Thursday, February 16, 2006

New Rotavirus Vaccine an Expensive Ethical Fix

Recently, Merck secured FDA approval for its new rotavirus vaccine, Rotateq. The new vaccine has been viewed as an alternative to Rotashield, Wyeth's ill-fated rotavirus vaccine that was found to lead to an increased rate of intussusception, a potentially fatal intestinal complication.

In 1999, Rotashield was pulled from the US market. However, continued vaccine studies were considered in the developing world, where pediatric rotavirus mortality rates are greater than morality rates from Rotashield-induced intussusception. Many argued that support for these studies would presuppose that lower standards for pediatric vaccine safety in the developing world were ethically permissible. In the end, developing countries refused to use a vaccine that had been deemed too dangerous for US children.

Now, eight years after Wyeth's development of Rotashield, Merck has developed Rotateq, a vaccine that solves the intussusception problem. For some, this new vaccine marks the end of a bitter debate regarding the use of Rotashield in the developing world.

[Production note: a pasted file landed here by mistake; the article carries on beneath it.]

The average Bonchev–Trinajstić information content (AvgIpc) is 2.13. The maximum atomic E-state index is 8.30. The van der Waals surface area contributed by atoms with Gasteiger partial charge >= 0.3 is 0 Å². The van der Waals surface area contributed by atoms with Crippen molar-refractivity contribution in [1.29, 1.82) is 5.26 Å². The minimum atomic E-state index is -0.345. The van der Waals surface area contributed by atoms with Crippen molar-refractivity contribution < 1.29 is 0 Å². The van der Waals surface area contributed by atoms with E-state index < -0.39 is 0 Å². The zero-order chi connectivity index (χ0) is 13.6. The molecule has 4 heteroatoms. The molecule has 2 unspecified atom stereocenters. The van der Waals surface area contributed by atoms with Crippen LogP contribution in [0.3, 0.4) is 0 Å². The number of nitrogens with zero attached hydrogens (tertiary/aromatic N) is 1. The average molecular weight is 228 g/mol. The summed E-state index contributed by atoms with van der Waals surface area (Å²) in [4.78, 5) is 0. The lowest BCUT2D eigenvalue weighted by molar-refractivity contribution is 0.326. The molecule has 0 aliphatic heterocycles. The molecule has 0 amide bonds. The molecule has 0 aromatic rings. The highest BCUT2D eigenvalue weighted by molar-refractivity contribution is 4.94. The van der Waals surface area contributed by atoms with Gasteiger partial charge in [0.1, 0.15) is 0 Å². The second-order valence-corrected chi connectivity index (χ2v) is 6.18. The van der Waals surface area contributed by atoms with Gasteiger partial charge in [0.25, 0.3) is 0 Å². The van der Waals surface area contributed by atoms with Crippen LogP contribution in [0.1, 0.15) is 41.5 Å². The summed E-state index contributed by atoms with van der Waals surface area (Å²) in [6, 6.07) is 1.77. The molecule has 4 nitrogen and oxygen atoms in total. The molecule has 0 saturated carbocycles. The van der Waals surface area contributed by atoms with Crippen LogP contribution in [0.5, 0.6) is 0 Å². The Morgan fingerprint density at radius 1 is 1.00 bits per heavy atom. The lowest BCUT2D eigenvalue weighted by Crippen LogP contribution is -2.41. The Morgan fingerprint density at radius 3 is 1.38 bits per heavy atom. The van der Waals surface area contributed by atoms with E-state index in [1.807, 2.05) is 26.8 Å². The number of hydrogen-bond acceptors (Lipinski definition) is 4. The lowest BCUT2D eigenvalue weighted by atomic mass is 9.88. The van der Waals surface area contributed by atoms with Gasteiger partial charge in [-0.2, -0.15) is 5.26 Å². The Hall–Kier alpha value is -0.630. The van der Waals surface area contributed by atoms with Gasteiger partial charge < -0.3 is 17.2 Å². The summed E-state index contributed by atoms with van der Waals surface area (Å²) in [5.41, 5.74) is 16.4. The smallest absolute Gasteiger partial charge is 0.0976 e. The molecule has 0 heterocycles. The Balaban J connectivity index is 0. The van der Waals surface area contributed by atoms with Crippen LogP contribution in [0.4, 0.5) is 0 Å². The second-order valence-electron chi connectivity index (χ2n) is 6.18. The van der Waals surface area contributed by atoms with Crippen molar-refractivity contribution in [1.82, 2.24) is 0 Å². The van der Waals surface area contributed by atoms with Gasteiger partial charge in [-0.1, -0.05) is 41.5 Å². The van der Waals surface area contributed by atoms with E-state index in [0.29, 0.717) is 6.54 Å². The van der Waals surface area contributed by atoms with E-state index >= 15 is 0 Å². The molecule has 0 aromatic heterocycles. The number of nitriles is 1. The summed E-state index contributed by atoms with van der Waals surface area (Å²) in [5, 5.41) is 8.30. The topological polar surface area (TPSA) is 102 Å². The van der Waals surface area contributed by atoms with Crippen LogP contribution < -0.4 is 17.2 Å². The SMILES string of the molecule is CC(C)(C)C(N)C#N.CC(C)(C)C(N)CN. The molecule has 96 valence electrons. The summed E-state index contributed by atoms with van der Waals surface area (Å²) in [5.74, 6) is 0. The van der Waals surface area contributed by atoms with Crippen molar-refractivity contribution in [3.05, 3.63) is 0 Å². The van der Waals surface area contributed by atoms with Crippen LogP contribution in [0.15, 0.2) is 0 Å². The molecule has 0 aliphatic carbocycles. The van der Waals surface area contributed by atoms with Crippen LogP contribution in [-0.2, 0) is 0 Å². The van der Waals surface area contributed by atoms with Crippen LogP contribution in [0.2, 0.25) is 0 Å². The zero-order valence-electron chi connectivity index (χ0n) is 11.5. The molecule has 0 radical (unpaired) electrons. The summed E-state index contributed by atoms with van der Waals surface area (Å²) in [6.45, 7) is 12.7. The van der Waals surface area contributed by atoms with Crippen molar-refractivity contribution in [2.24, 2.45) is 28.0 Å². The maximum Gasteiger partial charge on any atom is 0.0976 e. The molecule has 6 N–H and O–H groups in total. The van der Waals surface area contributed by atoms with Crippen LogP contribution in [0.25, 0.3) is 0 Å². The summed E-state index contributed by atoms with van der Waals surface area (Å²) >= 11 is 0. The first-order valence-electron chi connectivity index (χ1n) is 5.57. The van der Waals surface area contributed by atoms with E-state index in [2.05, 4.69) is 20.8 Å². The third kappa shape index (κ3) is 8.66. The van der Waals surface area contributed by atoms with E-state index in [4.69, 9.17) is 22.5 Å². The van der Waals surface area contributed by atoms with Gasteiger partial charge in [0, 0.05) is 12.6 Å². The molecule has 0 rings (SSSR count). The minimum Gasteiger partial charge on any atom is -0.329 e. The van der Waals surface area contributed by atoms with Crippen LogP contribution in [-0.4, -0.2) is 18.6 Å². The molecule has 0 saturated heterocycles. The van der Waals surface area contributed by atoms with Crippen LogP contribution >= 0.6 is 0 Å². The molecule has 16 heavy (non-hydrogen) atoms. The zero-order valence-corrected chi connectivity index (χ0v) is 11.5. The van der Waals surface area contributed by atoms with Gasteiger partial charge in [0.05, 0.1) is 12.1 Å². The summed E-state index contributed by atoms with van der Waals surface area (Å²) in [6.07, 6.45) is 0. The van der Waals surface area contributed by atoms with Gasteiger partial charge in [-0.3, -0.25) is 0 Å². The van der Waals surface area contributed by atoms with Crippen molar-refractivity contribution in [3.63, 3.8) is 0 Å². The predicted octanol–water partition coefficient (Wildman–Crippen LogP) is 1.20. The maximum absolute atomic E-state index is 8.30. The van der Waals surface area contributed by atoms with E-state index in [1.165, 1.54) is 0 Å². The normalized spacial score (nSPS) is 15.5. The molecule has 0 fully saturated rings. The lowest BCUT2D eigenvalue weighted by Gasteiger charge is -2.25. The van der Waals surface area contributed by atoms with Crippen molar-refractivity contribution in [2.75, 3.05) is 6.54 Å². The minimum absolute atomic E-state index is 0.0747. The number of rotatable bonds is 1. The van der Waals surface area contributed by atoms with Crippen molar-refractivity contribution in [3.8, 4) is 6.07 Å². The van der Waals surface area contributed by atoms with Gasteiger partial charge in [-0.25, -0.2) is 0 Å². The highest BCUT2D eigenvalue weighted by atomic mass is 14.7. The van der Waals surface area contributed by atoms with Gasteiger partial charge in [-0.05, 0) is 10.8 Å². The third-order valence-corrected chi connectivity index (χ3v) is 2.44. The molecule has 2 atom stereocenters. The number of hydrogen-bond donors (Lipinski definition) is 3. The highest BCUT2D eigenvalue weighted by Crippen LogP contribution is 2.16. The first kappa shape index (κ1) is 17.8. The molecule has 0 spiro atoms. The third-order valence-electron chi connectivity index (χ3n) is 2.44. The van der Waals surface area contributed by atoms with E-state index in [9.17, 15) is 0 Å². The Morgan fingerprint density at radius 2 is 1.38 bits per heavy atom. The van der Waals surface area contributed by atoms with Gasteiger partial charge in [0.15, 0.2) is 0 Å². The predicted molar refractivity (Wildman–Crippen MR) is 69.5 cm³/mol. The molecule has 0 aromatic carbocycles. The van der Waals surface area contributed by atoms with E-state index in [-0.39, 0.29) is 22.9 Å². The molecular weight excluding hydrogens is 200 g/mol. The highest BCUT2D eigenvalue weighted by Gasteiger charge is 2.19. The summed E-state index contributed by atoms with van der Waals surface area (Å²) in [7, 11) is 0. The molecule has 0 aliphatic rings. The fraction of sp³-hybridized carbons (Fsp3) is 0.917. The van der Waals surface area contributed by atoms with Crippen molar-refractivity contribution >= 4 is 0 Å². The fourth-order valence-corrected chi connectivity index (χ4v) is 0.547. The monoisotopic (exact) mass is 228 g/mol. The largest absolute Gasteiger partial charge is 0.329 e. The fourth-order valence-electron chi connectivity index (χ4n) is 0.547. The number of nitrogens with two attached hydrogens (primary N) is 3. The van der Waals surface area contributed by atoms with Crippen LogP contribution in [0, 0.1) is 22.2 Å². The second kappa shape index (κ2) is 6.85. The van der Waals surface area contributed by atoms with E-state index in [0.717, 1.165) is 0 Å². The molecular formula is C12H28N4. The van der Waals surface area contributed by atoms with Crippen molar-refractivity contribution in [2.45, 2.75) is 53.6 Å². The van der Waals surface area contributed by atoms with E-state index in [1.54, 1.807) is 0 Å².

However, this shiny solution comes with a shiny price tag. Merck will charge $187.50 for the three required doses of Rotateq, making Rotateq one of the most expensive vaccines on the market. Merck predicts that, by 2009, the vaccine will bring in as much as $500 million in annual revenue. Rotashield, meanwhile, had a significantly cheaper $114 price tag.

It is good to know that Merck’s $500 million dollar profit will come largely from the developed world, where rotavirus is more of a nuisance than a killer. Indeed, the vast majority of rotavirus deaths– 82% of them – occur in the poorest countries.

Rotateq’s price tag brings it far out of reach of the countries that most desperately need a rotavirus vaccine. Thus, although we may have succeeded in developing a rotavirus vaccine that addresses an important side-effect issue, we have not succeeded in producing a vaccine for the developing world. For the poorest nations, where rotavirus mortality is the highest, the choice may still be between a cheaper, more dangerous vaccine or no vaccine at all.


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